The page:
Frightened, she limped through the woods, adrenaline rushing through her veins making the pain from her ankle almost tolerable. The bright, full moonlight that was guiding her way, faded behind a cloud and suddenly she was plunged into sheer darkness. Her eyes never had time to adjust, and before she knew it, she was flat on her face. The sound of something large bounding through the woods was getting closer. Scrabbling to her feet again, she ran through the woods blind.
Then, as if by some kind of miracle, she saw a small light ahead of her. She began to scream for help as she heard the large thing behind her pick up its pace, until it seemed as if it was right on top of her. “Help,” she screamed again, but as she got nearer to the light, she realized she had made her way into a small clearing. The illumination that she saw was from a car. Someone had left it there with the doors open, the interior overhead light the glow she had seen.
Sprinting up to the car, she prayed that the keys were inside, but no such luck. It was empty. A low rustle came from the tree line, and she did the only thing she could do…shut and lock the doors. She sat breathless in the darkness, until she saw what looked like a large animal move swiftly through the clearing. And, even though she did not get a good look at it, she knew that if it caught her, she would be dead.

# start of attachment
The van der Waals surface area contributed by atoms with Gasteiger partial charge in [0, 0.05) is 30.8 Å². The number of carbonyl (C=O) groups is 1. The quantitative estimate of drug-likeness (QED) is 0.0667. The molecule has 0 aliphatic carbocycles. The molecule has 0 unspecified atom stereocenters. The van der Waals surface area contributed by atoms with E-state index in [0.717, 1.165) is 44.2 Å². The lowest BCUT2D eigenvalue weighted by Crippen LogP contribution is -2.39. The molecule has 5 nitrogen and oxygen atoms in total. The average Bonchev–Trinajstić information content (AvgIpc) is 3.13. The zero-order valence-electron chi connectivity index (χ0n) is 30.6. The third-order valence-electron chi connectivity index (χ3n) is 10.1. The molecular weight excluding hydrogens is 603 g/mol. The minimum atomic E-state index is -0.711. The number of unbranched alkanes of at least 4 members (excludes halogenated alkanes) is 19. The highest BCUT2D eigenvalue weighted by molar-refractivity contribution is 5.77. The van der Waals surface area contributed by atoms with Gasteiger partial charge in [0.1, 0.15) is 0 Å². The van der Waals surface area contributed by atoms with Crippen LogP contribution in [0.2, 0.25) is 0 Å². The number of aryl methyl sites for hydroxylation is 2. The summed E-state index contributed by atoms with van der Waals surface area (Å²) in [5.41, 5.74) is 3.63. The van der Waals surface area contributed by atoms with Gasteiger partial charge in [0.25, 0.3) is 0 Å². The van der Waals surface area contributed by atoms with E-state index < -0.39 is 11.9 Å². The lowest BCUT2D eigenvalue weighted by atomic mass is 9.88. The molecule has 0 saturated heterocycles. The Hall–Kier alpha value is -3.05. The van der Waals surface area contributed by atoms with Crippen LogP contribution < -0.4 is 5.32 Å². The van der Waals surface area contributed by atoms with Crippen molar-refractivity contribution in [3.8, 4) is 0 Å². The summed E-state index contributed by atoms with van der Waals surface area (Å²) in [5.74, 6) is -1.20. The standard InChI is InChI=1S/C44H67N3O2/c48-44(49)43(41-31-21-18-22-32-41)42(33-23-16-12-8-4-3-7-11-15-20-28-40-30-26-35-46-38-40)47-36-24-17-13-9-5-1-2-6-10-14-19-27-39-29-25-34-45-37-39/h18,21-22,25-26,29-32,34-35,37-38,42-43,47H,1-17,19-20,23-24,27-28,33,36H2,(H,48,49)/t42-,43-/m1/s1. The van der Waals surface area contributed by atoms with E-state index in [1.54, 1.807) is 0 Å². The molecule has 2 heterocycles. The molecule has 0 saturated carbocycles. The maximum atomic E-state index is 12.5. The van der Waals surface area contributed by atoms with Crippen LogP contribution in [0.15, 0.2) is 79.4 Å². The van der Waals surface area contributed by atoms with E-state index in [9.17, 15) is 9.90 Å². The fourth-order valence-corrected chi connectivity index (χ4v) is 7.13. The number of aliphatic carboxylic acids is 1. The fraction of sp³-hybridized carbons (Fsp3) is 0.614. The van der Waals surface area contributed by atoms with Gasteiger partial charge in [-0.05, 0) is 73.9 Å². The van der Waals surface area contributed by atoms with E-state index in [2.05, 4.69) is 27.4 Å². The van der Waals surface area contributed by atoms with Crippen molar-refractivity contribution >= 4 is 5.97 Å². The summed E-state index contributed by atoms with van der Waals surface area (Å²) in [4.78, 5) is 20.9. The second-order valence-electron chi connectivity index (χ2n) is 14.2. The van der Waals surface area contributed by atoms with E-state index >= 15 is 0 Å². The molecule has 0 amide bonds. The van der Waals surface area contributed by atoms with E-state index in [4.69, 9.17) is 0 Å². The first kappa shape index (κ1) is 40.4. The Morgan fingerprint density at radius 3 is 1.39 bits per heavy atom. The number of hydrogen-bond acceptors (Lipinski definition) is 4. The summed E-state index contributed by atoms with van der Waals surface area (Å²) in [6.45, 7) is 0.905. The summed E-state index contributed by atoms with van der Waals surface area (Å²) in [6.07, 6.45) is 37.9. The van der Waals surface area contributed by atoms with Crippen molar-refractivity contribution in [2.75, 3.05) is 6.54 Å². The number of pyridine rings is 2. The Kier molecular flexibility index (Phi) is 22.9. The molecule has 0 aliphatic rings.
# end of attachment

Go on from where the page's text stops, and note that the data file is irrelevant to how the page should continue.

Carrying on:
Suddenly, the beast slammed itself against the hood, breaking the windshield in the process. The woman screamed as she was dragged from the wreckage, the broken glass scrapping her skin and making her bleed.
The beast turned her around in its arms, crushing her so she could no longer catch her breath. He placed his snout next to her ear, and she could feel his hot breath on her neck, the smell of rotted flesh lingering as he snarled at her. And when he placed his claw around her throat, she looked at his beastly face, seeing his lipless mouth open. “It’s been really fun,” his voice was low and vibrated through her body. “I had a great time. You know, first dates can be awkward, but I definitely think we connected, don’t you?”
When she opened her mouth to scream again, his razor sharp nails dug into her neck, slicing it open. Blood spattered all around them, and as he watched the life go out of her eyes, he placed her lifeless body on the grass and devoured her.
He always enjoyed the hunt, especially the death of the hunted.
(Short story by: Laura Del)